Friday, November 3, 2017
Social Entrepreneurship in Action
Written by Isabela Lyrio: Social Entrepreneurship Manager
On September 19th and 20th, the Mayan Families Trade School and Artisan Programs attended the New World Crafts Fair in Antigua Guatemala. New World Crafts is the most important trade show for handmade home decor, gifts and personal accessories in Guatemala and Central America. In NWC, many NGOs and Social Enterprises were represented, selling handmade Guatemalan artisan goods to the foreign market. Both the Artisan and Trade School Programs aim to expand their market in order to continue generating income through the sales of artisan and wood products to provide employment to artisans in Lake Atitlan and to generate income for the Trade School Program.
The Trade School Program received the Rotary International Global Grant by the Upper Arlington Rotary Club in Ohio in 2014, and has since sought ways to become financially sustainable. The Carpentry Shop that operates the Carpentry Trade School also functions as a Social Enterprise generating income to run the sewing, computer and carpentry Trade Schools.
What is Social Entrepreneurship?
The Centre for Social Enterprise defines this term as ‘revenue-generating businesses with a twist’. Social entrepreneurship offers innovative solutions to social, economic and environmental problems. This field blurs the line between the business sector and social impact organizations, making a business’ ultimate goal creating positive social change.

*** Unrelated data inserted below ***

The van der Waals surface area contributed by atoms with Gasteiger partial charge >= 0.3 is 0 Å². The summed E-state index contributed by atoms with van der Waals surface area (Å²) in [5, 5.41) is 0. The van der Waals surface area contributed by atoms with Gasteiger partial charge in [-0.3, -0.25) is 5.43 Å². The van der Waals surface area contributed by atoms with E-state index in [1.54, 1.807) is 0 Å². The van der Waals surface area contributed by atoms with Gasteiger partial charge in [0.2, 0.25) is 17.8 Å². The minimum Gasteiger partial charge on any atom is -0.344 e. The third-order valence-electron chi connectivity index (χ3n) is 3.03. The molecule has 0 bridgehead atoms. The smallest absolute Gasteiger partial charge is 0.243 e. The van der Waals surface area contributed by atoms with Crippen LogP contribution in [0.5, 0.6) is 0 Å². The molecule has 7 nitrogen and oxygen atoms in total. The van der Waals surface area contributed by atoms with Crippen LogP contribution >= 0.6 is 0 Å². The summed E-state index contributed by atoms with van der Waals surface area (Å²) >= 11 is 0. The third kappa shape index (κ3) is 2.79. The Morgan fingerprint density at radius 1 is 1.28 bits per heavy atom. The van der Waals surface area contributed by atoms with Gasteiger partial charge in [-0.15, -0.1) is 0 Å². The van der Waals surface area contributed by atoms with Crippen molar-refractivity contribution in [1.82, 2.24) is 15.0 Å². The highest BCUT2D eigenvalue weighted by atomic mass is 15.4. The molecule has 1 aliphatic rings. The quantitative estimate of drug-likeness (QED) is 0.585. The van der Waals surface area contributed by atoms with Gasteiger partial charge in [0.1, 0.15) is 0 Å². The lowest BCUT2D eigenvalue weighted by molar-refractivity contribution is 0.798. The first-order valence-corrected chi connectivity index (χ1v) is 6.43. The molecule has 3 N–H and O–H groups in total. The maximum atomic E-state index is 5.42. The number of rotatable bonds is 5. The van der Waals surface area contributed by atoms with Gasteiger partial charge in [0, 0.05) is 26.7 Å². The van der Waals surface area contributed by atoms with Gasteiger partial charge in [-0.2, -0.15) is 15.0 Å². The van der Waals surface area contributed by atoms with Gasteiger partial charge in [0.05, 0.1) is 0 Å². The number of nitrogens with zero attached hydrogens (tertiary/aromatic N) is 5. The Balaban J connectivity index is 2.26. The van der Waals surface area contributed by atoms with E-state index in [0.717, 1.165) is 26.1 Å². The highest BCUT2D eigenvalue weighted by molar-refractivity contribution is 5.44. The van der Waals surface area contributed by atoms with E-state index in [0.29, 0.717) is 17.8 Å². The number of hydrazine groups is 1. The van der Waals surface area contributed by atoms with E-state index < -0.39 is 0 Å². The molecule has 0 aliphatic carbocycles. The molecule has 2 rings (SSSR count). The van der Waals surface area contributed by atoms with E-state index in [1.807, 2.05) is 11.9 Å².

The Mayan Families Carpentry Shop follows this model by hiring graduates from the Mayan Families Carpentry Trade School to make and sell jewelry boxes, cutting boards and furniture. The furniture is often purchased by Mayan Families donors for their sponsored student or family. These sales allow the Trade School to become financially self-sustaining and in turn, advocate for economic empowerment and increased earning potential for its students.
Attending the New World Crafts Fair was an important step towards achieving the program’s goal of financial sustainability. The Trade School Department is in the process of reaching out to external vendors to increase the sales of their specialized wood products. All income generated from these sales is directly reinvested into providing high-quality vocational training to Guatemalans in need.
Who attends the Trade Schools?
The Mayan Families Trade Schools aim to empower students through the development of a profitable trade, thus increasing their job opportunities. This ability to earn a higher wage is crucial to Mayan Families beneficiaries who have an average of 4 children. As you can see from the infographic, the jobs held by our students traditionally provide a very low income, oftentimes, not enough to support this sized family. Through the skills learnt in the Trade School Program along with financial training, they have the potential to earn a proper income to support their families.
How to Help
By donating tables, chairs and wardrobes to your sponsored student, or purchasing a specialized wood product on our Etsy Page, you are helping hundreds of indigenous Guatemalans develop an important trade to earn new employment opportunities.